A “slave trade” is truly what Dickens’ work is all about, the trading of human flesh (or at least a giant turkey) for one’s own pleasure and servitude. Bob Cratchit must eventually return to work and Tiny Tim will ultimately be removed from the arm which has brought him back to life.
      Having lost his youthful sister, his dearly beloved partner, and his lover Belle, Scrooge will never truly be one of the ordinary people who surround him. Bitterness will surely sadly creep into his life once again. In this production, moreover, Mynne plays all the fragile figures and even the landscape of a world of capitalist greed, where all the tiny figures of money made and lost gets toted up. After all, money buys a large turkey for Christmas dinner; poverty buys an occasional small goose.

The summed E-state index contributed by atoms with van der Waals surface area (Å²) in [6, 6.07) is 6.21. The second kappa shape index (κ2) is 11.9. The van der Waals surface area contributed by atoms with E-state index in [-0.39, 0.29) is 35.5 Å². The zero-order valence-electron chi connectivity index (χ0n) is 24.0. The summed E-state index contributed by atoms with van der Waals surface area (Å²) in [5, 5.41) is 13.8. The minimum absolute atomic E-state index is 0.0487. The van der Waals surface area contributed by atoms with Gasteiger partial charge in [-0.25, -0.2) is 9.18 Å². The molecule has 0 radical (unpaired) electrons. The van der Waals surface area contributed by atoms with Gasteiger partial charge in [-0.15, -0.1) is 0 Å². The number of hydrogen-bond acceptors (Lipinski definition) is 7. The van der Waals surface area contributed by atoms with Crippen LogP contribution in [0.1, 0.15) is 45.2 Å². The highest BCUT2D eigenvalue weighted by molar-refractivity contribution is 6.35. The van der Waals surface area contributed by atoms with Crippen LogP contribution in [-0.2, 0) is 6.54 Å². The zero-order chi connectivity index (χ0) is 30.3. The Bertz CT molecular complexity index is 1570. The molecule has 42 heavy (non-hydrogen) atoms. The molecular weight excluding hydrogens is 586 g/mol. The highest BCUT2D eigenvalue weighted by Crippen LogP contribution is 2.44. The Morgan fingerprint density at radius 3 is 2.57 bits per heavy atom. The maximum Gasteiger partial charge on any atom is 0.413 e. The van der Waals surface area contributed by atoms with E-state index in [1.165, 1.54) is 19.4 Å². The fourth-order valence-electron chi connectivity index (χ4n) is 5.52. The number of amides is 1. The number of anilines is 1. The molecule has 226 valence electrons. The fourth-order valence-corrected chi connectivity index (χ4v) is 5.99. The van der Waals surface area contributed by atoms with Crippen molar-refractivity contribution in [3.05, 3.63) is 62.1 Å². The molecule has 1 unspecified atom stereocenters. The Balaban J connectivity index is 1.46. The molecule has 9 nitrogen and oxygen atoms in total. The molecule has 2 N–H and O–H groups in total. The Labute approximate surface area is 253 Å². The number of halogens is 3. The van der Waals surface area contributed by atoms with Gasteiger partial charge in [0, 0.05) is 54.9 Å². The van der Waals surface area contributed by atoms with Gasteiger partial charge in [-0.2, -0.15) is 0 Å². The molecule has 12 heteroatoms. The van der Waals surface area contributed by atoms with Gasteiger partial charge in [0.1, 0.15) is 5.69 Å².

Los Angeles, December 9, 2019
Reprinted from USTheater, Opera, and Performance (December 2019).

Douglas Messerli | "Attempting to Save a People Who Do Not Need Saving" (on Cailin Maureen Harrison's Defenders)

attempting to save a people who do not need saving
by Douglas Messerli

Cailin Maureen Harrison Defenders / directed by Reena Dutt at The Broadwater Black Box / the performance I attended was on December 8, 2019

Cailin Maureen Harrison’s play Defenders, directed by Reena Dutt at The Broadwater Black Box in Hollywood, although based on fact, is nearly an absurdist work, revealing perhaps just how absurd things can become in war.